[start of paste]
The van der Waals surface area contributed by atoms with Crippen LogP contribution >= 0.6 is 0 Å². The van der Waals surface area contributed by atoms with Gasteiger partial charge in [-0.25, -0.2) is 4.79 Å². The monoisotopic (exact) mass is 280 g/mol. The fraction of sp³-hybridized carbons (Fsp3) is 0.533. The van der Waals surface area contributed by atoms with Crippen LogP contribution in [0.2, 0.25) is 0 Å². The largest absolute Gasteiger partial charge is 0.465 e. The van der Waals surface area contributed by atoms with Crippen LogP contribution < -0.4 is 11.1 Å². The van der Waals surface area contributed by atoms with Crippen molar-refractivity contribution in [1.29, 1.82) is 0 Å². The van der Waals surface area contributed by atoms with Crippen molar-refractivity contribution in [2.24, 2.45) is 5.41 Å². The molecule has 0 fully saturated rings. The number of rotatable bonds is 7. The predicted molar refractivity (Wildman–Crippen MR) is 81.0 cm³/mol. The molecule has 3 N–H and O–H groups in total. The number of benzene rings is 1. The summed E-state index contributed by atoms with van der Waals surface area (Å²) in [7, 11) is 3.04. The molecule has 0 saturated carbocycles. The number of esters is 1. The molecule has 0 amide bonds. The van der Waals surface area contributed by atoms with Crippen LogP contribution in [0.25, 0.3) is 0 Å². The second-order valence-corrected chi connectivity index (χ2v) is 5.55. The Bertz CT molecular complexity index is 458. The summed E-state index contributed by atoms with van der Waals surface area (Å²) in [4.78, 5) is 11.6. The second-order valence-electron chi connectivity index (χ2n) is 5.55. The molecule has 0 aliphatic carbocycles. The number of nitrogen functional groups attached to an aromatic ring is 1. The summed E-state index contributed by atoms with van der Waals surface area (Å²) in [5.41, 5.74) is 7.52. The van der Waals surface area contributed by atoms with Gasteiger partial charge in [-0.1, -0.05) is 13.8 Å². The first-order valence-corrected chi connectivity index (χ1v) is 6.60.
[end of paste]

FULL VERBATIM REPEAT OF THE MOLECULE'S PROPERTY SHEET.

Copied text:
The van der Waals surface area contributed by atoms with Crippen LogP contribution >= 0.6 is 0 Å². The van der Waals surface area contributed by atoms with Gasteiger partial charge in [-0.25, -0.2) is 4.79 Å². The monoisotopic (exact) mass is 280 g/mol. The fraction of sp³-hybridized carbons (Fsp3) is 0.533. The van der Waals surface area contributed by atoms with Crippen LogP contribution in [0.2, 0.25) is 0 Å². The largest absolute Gasteiger partial charge is 0.465 e. The van der Waals surface area contributed by atoms with Crippen LogP contribution < -0.4 is 11.1 Å². The van der Waals surface area contributed by atoms with Crippen molar-refractivity contribution in [1.29, 1.82) is 0 Å². The van der Waals surface area contributed by atoms with Crippen molar-refractivity contribution in [2.24, 2.45) is 5.41 Å². The molecule has 0 fully saturated rings. The number of rotatable bonds is 7. The predicted molar refractivity (Wildman–Crippen MR) is 81.0 cm³/mol. The molecule has 3 N–H and O–H groups in total. The number of benzene rings is 1. The summed E-state index contributed by atoms with van der Waals surface area (Å²) in [7, 11) is 3.04. The molecule has 0 saturated carbocycles. The number of esters is 1. The molecule has 0 amide bonds. The van der Waals surface area contributed by atoms with Crippen LogP contribution in [0.25, 0.3) is 0 Å². The second-order valence-corrected chi connectivity index (χ2v) is 5.55. The Bertz CT molecular complexity index is 458. The summed E-state index contributed by atoms with van der Waals surface area (Å²) in [4.78, 5) is 11.6. The second-order valence-electron chi connectivity index (χ2n) is 5.55. The molecule has 0 aliphatic carbocycles. The number of nitrogen functional groups attached to an aromatic ring is 1. The summed E-state index contributed by atoms with van der Waals surface area (Å²) in [5.41, 5.74) is 7.52. The van der Waals surface area contributed by atoms with Gasteiger partial charge in [-0.1, -0.05) is 13.8 Å². The first-order valence-corrected chi connectivity index (χ1v) is 6.60.